‘Where the hell am I!?’ I said to myself as I clambered down off the bus onto the pitch black street of Atacames, ignoring the typical South American bus station chorus of ‘Taxi? Hotel? Taxi?’ that greeted us from the crowd of local men awaiting the arriving visitors.
To get to Mompiche from Quito (where I live), you have to go via Atacames, and our overnight bus arrived there at the rather unhelpful time of 5am. There had been a power cut and as we were the only passengers to get down, I felt a little apprehensive in the complete darkness.
Direct bus from Atacames to Mompiche are infrequent, and we had been told to get a bus bound for Chamanga. Luckily one of the men milling about at Atacames bus station kindly showed us the way to the stop, where some Ecuadorians were also waiting.
At dawn, the Chamanga bus dropped us in a tiny village at this rather distinctive statue – you often see religious imagary on roundabouts in Ecuador.
We waited at the statue for a few minutes as the sun came up, until another bus came by. We asked the driver “Mompiche?” and he nodded. Bus number 3 did not infact take us to our destination, but to a junction, where a car was waiting to take tourists to the beach town. The driver wanted a dollar each to take us from the main road to the beach. The route cut through dense tropical vegetation; it was beautiful.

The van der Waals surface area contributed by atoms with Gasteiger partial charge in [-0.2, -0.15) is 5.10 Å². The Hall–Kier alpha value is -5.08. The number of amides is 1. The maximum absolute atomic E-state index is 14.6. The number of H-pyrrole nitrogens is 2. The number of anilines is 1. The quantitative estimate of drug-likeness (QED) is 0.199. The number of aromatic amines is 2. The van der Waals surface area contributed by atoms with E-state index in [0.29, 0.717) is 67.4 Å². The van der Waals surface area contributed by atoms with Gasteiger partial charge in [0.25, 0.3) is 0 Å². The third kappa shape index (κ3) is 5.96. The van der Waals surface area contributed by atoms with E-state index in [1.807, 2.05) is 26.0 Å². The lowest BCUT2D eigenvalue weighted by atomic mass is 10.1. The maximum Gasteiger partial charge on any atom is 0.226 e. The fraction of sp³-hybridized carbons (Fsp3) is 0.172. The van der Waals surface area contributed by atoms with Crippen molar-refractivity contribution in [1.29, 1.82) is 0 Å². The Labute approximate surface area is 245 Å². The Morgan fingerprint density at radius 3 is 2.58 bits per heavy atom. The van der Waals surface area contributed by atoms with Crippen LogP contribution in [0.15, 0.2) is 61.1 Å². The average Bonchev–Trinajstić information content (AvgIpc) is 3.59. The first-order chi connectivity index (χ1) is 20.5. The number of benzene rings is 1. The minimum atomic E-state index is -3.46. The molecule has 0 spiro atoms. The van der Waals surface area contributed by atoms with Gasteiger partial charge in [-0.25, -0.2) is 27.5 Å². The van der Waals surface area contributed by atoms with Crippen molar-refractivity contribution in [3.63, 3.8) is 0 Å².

There, we went to sleep after the long journey through the night. Travelling on a budget through South America generally requires effort: negoticating, hopping from bus to bus, arriving painfully early.
Later on we felt slightly more energetic, and checked out Mompiche. It is a charming little fishing town. Colourful boats line the beach and squwarking seagulls compete against stray cats for fish scraps caught in the tangled nets.
There is not a lot to do in Mompiche but for me, that was the whole point of going. It is quiet; there is no bar, no nightclub, no traffic, tiny children walk to school by themselves, and the whole place goes to sleep at 9pm. It is probably not for everyone, but I loved how peaceful the place was.
I loved Mompiche becuase:
The beach is long and wide, and the sand is hot.
Palm trees line the beach and at the animal sanctuary, you can buy huge coconuts with a straw for $1.
The sea is warm and calm, and you can swim in the shade if you go along the beach to the peninsula pictured below.
Like all of Ecuador’s coast, it is hot and humid, and the beautiful tropical trees reflect the climate.
All of the buildings have bamboo frames, some with bamboo balconies, doorways and furniture too, which contributes to a really relaxed vibe.
The seafood is fresh, delicious, and really cheap. Comedores (simple restaurants aimed at locals) offer lunch deals that include a soup, a main and a juice for $3-4, and are a tasty, budget-friendly way to enjoy seafood.
For a chilled weekend away from working in the capital, Mompiche was ideal.
For more about Ecuador’s coast, take a look at my post about Montañita!
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